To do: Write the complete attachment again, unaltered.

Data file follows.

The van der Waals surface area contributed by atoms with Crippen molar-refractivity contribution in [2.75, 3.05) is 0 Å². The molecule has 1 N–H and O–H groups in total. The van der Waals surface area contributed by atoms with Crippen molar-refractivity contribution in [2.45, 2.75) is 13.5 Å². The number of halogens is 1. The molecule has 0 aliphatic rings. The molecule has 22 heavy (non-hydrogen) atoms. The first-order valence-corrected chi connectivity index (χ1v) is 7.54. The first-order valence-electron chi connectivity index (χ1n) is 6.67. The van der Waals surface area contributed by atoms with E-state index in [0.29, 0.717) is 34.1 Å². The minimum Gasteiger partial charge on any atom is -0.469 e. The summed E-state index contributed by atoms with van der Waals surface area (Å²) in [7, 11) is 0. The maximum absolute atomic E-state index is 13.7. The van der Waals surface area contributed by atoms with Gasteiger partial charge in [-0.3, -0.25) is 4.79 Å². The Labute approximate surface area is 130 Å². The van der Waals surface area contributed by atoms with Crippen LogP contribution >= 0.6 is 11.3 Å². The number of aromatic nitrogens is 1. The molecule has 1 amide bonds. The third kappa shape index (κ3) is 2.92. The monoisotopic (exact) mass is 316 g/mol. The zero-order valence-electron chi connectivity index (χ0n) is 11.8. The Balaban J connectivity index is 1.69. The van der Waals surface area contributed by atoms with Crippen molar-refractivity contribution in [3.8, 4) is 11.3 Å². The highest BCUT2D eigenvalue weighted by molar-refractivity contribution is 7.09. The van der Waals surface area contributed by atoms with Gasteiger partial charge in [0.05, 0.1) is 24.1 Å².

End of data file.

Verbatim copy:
The van der Waals surface area contributed by atoms with Crippen molar-refractivity contribution in [2.75, 3.05) is 0 Å². The molecule has 1 N–H and O–H groups in total. The van der Waals surface area contributed by atoms with Crippen molar-refractivity contribution in [2.45, 2.75) is 13.5 Å². The number of halogens is 1. The molecule has 0 aliphatic rings. The molecule has 22 heavy (non-hydrogen) atoms. The first-order valence-corrected chi connectivity index (χ1v) is 7.54. The first-order valence-electron chi connectivity index (χ1n) is 6.67. The van der Waals surface area contributed by atoms with E-state index in [0.29, 0.717) is 34.1 Å². The minimum Gasteiger partial charge on any atom is -0.469 e. The summed E-state index contributed by atoms with van der Waals surface area (Å²) in [7, 11) is 0. The maximum absolute atomic E-state index is 13.7. The van der Waals surface area contributed by atoms with Gasteiger partial charge in [-0.3, -0.25) is 4.79 Å². The Labute approximate surface area is 130 Å². The van der Waals surface area contributed by atoms with Crippen LogP contribution >= 0.6 is 11.3 Å². The number of aromatic nitrogens is 1. The molecule has 1 amide bonds. The third kappa shape index (κ3) is 2.92. The monoisotopic (exact) mass is 316 g/mol. The zero-order valence-electron chi connectivity index (χ0n) is 11.8. The Balaban J connectivity index is 1.69. The van der Waals surface area contributed by atoms with Crippen molar-refractivity contribution in [3.8, 4) is 11.3 Å². The highest BCUT2D eigenvalue weighted by molar-refractivity contribution is 7.09. The van der Waals surface area contributed by atoms with Gasteiger partial charge in [0.05, 0.1) is 24.1 Å².